Your children probably dread to think how hurt you are, and for this reason try to encourage you to move on and forget him. You can't do that yet, but there will come a time when the pain feels less.

Congratulations, though, on the birth of your twin grandsons. I hope they bring you much happiness. Being a grandmother is a very special relationship. So, give yourself time and try to take great care of yourself. You will find that gradually there are ways of dealing with the pain which at the moment is all-consuming.
Do keep in touch if you feel you would like to; we are always here to listen and to help whenever we can.


Dear Divorce Aid
I wrote to you before, saying my husband had met someone else. He had told me some months ago now. My daughter had twins as i told you, so that was something good. However, feelings of grief and fear are so close all the time. He wanted us to be friendly and amicable and so tried for that. He hasn't bothered ringing for past month, I rang him tonight and he told me he is not paying any more bills for here, with him not living here, he seems to be so cold and doesn't care.....just feel like an old bit of rag that has been discarded 'just like that' and the hurt.......what did i do to deserve this....have 4 children, all living away from home. I rarely see my nearest son although he lives minutes away and another son lives many hours travelling away. I just feel so lonely and now will not have the phone so friends can ring me and vice versa, not that I used the phone a lot anyway....I am so scared, lonely and worried, will life ever get better? After all these months, it doesn't feel like it.


Dear Elizabeth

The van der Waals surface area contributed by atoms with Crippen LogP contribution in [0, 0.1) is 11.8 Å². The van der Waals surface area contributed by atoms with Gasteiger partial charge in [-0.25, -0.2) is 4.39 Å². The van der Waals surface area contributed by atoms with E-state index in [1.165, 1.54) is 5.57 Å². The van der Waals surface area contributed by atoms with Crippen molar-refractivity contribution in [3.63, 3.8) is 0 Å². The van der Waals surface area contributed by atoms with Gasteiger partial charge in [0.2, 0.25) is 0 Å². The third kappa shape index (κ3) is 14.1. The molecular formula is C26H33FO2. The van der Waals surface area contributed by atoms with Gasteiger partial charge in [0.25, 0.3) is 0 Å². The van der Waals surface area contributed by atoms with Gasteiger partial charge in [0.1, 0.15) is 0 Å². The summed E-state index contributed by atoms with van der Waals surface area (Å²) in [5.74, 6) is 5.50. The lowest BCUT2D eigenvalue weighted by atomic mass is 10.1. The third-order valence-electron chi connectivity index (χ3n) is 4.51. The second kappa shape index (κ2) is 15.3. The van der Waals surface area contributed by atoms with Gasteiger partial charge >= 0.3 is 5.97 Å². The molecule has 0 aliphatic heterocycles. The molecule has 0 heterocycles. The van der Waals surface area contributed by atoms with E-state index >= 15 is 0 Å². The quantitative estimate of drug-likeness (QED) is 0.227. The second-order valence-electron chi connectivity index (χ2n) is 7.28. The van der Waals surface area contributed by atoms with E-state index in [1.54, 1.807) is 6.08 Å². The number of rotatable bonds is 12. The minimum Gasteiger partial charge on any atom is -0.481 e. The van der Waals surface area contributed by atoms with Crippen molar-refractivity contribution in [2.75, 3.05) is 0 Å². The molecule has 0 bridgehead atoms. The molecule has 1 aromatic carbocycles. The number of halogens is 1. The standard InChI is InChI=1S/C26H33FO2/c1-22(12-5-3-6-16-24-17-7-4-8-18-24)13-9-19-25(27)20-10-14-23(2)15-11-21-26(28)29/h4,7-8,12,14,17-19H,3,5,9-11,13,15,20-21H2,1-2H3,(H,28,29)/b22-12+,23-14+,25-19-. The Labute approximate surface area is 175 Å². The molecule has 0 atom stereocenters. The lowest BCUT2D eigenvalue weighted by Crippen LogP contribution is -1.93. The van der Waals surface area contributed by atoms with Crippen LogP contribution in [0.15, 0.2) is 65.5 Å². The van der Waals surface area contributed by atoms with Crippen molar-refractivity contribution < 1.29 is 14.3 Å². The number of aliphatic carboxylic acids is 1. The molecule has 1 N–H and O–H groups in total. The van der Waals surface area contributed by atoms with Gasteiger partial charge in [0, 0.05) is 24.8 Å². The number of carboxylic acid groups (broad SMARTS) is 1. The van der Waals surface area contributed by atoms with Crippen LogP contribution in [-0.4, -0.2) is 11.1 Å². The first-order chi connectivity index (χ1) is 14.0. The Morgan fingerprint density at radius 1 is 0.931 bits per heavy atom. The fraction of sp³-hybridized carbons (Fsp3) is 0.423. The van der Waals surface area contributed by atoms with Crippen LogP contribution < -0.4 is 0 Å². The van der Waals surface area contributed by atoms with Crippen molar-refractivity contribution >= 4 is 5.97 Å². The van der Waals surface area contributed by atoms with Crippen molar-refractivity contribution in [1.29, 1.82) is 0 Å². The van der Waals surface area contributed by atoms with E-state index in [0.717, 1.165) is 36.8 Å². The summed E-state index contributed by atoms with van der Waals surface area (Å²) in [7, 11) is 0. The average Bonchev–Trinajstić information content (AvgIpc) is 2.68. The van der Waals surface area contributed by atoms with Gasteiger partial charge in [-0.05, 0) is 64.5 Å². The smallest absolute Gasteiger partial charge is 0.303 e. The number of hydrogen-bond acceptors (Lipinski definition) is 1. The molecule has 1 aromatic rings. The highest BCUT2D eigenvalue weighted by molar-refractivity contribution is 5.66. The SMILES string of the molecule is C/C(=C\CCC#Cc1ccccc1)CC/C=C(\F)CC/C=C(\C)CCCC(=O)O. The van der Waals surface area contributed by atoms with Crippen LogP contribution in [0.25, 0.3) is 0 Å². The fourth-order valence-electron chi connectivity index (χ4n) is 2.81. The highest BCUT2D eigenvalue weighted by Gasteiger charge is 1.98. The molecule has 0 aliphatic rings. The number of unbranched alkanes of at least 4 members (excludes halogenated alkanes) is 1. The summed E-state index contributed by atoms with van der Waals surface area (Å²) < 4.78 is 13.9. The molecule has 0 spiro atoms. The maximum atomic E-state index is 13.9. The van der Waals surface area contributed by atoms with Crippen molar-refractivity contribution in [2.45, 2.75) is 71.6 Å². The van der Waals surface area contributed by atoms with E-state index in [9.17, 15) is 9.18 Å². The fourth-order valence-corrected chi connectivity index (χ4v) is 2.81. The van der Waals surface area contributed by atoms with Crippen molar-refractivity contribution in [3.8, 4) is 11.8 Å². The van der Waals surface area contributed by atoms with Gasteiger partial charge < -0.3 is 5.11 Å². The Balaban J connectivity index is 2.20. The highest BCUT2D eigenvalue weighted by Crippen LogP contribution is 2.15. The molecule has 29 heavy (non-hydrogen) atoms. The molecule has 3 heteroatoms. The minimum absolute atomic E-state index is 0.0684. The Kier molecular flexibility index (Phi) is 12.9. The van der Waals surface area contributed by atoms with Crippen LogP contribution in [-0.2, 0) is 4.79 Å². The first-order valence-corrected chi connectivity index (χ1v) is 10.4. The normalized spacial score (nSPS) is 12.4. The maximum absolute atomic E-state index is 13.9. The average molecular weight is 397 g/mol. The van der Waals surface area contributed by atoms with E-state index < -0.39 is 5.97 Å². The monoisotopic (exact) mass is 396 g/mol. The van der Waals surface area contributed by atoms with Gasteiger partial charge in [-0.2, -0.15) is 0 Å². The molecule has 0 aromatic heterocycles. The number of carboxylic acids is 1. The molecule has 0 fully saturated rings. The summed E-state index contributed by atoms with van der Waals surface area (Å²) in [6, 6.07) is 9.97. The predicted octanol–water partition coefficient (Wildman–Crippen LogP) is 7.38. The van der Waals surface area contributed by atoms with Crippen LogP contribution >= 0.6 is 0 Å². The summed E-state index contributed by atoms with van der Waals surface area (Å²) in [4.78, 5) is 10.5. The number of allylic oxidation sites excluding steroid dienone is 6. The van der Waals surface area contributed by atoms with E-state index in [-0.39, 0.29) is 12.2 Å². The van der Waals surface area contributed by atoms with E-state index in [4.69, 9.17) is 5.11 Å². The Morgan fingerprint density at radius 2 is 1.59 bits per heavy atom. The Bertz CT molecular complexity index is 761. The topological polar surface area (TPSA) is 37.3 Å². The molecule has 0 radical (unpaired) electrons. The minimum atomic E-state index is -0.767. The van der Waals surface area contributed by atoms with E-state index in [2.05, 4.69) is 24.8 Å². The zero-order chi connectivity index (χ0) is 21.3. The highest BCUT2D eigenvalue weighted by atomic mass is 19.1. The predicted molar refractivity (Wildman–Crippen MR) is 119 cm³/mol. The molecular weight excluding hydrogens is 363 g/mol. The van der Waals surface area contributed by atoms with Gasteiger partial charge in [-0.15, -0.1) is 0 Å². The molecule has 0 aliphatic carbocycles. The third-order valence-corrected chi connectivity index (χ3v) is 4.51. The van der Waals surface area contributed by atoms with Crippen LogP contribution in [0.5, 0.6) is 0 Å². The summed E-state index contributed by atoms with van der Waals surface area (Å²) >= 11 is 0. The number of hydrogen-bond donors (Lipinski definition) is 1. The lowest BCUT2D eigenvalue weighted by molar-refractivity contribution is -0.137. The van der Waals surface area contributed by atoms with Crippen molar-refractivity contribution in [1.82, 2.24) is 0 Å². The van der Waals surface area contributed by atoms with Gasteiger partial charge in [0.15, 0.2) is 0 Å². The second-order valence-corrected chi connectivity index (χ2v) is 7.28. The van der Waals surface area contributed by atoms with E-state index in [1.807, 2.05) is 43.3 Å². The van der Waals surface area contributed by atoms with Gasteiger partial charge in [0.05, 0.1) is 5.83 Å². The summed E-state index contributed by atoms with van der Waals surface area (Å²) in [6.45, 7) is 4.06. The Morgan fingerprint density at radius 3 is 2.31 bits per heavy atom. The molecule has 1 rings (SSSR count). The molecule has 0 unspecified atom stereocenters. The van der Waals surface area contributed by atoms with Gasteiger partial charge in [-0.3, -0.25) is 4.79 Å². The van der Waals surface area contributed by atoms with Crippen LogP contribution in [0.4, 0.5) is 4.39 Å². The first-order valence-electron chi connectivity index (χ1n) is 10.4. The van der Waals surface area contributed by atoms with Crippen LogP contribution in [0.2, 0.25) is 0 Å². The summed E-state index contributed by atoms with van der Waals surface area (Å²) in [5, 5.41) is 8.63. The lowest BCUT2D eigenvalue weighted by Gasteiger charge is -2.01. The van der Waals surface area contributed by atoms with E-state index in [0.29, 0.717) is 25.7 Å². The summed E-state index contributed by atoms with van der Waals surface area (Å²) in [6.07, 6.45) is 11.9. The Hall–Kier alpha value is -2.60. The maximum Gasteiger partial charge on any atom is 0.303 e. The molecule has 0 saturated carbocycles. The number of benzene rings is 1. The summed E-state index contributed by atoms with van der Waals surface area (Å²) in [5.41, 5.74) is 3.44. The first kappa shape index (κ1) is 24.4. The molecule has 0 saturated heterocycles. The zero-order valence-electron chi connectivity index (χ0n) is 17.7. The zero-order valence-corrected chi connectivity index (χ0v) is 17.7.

You sound as though you don't have a solicitor. After such a long marriage, you may have many financial rights but you need to take advice. Just let me know your nearest large town, I will put you in touch with someone who provides legal aid.
We can also give you a number for a local counsellor or support group.

It is sad that your husband behaves this way but this is not abnormal. While you are suffering such pain, people back away. He will also feel guilty and your sadness is a reminder of this. Some things we can't change and we just have to make the best of it. Do reach out to your family for help but most of all, do let us help you to obtain legal advice so that at least you can seek a financial settlement.

I look forward to hearing from you.


Dear Elizabeth
I am glad you have written to us again. I agree with everything that Christina has said - please give her the information she needs to be able to help you find some more support. I suspect that from what you say, guilt plays a large part in trying to explain your husband's behaviour. But this is not right, and you must get some help to combat this.

Have you talked to your children about how you are feeling? Our kids often like to think Mum's okay - and you need to let them know you are not. You need them to spend a little more time with you, not so that you can go over and over what has happened, but just for some loving company while you are going through such a major change in your life. Don't be too hard on yourself - how could you be feeling any differently? You are still in shock. Are you talking to friends, and letting them know you would like to see them? Friends, and family, are often worried about how to approach someone who is in your situation. They may need a signal or two from you!

Keep in touch with us - we are always here to listen.


Dear Jill
It has been 12 months since my husband left me because 'he wanted more space'. He took my two stepchildren aged 15 and 12 with him, and left me with our two kids aged 4 and 7. Since then he's come back once for a couple of weeks but left saying it's not what he wants. What gets me is he went to his mother's and is still with her. My stepchildren haven't been to see me, and that's after bringing them up for many years.

In that time I've gotten a job and have had to pay the mortgage myself. He said he wanted half of the equity on the house but I told him that was making a profit out of me, if it wasn't for me we would never have bought this house. I'm getting a divorce and now he's turned around and said he'll sign the house over to me in a clean break settlement.